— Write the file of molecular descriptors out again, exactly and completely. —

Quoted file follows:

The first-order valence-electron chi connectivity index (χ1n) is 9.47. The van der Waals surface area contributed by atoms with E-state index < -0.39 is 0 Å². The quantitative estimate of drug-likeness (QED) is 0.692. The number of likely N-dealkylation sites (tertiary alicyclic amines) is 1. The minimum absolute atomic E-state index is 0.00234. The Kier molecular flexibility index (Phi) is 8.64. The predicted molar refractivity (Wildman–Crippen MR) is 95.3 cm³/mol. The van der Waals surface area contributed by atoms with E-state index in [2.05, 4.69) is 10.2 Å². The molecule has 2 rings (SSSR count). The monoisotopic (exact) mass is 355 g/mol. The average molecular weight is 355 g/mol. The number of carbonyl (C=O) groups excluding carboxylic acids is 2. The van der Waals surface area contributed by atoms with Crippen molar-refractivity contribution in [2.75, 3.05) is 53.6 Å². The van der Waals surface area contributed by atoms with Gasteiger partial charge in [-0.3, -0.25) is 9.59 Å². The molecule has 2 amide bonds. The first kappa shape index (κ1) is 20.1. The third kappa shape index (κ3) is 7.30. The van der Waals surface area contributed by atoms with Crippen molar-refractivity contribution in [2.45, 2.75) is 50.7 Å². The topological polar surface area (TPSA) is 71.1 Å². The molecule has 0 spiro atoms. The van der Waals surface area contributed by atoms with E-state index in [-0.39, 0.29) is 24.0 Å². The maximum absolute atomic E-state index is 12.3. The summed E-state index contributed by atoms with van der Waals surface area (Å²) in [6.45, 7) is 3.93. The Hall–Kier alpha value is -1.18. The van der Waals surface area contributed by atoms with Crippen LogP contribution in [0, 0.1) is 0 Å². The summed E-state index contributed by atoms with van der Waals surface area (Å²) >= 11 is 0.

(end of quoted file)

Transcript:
The first-order valence-electron chi connectivity index (χ1n) is 9.47. The van der Waals surface area contributed by atoms with E-state index < -0.39 is 0 Å². The quantitative estimate of drug-likeness (QED) is 0.692. The number of likely N-dealkylation sites (tertiary alicyclic amines) is 1. The minimum absolute atomic E-state index is 0.00234. The Kier molecular flexibility index (Phi) is 8.64. The predicted molar refractivity (Wildman–Crippen MR) is 95.3 cm³/mol. The van der Waals surface area contributed by atoms with E-state index in [2.05, 4.69) is 10.2 Å². The molecule has 2 rings (SSSR count). The monoisotopic (exact) mass is 355 g/mol. The average molecular weight is 355 g/mol. The number of carbonyl (C=O) groups excluding carboxylic acids is 2. The van der Waals surface area contributed by atoms with Crippen molar-refractivity contribution in [2.75, 3.05) is 53.6 Å². The van der Waals surface area contributed by atoms with Gasteiger partial charge in [-0.3, -0.25) is 9.59 Å². The molecule has 2 amide bonds. The first kappa shape index (κ1) is 20.1. The third kappa shape index (κ3) is 7.30. The van der Waals surface area contributed by atoms with Crippen molar-refractivity contribution in [2.45, 2.75) is 50.7 Å². The topological polar surface area (TPSA) is 71.1 Å². The molecule has 0 spiro atoms. The van der Waals surface area contributed by atoms with E-state index in [-0.39, 0.29) is 24.0 Å². The maximum absolute atomic E-state index is 12.3. The summed E-state index contributed by atoms with van der Waals surface area (Å²) in [6.45, 7) is 3.93. The Hall–Kier alpha value is -1.18. The van der Waals surface area contributed by atoms with Crippen LogP contribution in [0, 0.1) is 0 Å². The summed E-state index contributed by atoms with van der Waals surface area (Å²) >= 11 is 0.